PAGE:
LexisNexis: ‘Somewhat Satisfied’ Auto Claimants Often a Flight Risk for Insurers

By Jim Sams | June 8, 2023

An auto claims experience that leaves the policyholder “somewhat satisfied” may not be good enough to keep that customer from switching insurers.

A survey conducted by LexisNexis Risk Solutions found that 51% of policyholders who reported shopping for insurance after filing a claim said they were somewhat satisfied or dissatisfied with their claim experience. In contrast, only 24% of policyholders who said the were very satisfied with the claims experience shopped for other insurance or switched carriers.

The survey found that 33% of claimants shopped for insurance or switched carriers because of their claim experience. A separate analysis of insurer data found that policyholders that filed claims were 35% more likely to consider switching insurers than policyholders that did not file claims.

“One third can translate into hundreds of millions of dollars in premiums,” said Tanner Sheehan, LexisNexis’ vice president of US Claims. “Those are dollars walking out the door.”

Tanner Sheehan

LexisNexis used an independent contractor to gather data about the claim experience by interviewing 1,409 insurance customers who had filed an auto claim in the previous 12 months. The data on customers who made a switch came from a review of 16.5 million insurance policies with a claim and 150 million policies without a claim. The findings were reported in a white paper released on Wednesday.

Sheehan said one fascinating finding from the research is that customers who reported some level of satisfaction with the claim experience didn’t necessarily behave like happy customers. LexisNexis divided respondents to the survey of auto claimants into two groups: “Loyalists” who did not shop for insurance or switch carriers after filing a claim and “flight risks” who did.

Even though 94% of respondents reported some level of satisfaction, the flight risk respondents rated individual components of the claims process differently than loyalists.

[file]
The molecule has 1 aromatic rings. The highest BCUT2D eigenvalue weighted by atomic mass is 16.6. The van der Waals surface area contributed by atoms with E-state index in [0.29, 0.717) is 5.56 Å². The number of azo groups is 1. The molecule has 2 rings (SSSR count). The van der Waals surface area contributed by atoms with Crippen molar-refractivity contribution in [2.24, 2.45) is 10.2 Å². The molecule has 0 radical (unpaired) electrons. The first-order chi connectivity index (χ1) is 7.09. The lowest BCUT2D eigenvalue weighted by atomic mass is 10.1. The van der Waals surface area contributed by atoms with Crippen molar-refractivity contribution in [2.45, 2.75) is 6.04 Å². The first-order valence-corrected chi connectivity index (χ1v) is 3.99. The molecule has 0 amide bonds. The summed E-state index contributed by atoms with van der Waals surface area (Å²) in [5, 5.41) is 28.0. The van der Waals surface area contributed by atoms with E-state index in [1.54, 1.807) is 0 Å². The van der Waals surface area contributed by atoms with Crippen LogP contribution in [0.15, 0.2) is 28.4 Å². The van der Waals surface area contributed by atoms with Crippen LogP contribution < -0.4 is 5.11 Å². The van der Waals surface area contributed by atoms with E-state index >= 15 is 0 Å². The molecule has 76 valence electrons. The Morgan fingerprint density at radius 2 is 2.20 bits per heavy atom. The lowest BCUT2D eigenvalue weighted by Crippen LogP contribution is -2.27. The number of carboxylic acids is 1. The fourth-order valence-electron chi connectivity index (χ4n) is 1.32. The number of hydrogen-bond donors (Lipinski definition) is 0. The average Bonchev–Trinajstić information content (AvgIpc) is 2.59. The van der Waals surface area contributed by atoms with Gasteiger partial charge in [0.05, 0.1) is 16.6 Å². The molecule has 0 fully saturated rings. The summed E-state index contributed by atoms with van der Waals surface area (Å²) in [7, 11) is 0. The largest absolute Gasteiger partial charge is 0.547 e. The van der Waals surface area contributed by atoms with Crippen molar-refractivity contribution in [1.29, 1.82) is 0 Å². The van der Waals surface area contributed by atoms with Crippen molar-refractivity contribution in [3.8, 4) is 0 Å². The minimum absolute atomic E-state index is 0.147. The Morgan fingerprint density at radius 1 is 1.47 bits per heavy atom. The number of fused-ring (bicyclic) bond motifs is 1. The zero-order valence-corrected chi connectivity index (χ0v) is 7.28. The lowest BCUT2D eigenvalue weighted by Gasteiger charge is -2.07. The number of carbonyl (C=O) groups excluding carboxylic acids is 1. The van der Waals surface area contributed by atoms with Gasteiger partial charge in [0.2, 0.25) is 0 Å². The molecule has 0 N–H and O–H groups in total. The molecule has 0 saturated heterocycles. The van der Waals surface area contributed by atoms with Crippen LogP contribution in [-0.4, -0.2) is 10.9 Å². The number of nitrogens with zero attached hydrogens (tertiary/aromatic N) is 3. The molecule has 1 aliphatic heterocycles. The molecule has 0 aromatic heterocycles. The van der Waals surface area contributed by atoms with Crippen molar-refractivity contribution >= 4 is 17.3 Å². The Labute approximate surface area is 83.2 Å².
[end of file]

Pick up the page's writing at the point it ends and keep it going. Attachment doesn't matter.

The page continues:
• Loyalists said they were very satisfied with the adjuster’s professionalism 57% more often than flight risks.
  • Loyalists were very satisfied with the adjuster’s accuracy 74% more often than flight risks.
  • Loyalists were very satisfied with the availability of the adjuster 65% more often than flight risks.

Drilling into the data further, the researchers asked claimants how they used self-service options offered by their insurance carriers. Flight risks more often than loyalists used more than one method of self-service to submit a first notice of loss:

  • 25% of flight risks used an app, compared to 21% of loyalists.
  • 16% used web chat, compared to 7% of loyalists.
  • 22% used a web form, compared to 17% of loyalists.
  • 15% used text messaging, compared to 5% of loyalists.

Only half of the flight risks reported that the self-service options were “very easy,” compared to three quarters of the loyalists. Similarly, 60% of flight risks rated the document submission process as very easy, while 80% of loyalists did.

Sheehan said a key takeaway for insurers is that customers expect smooth “omnichannel’ options to report claims. They are happy to use digital options when its easy, but want human assistance for anything that’s complicated.

Empathy is also important. “People still need a person to tell their story to,” Sheehan said.

The white paper is available for download here.

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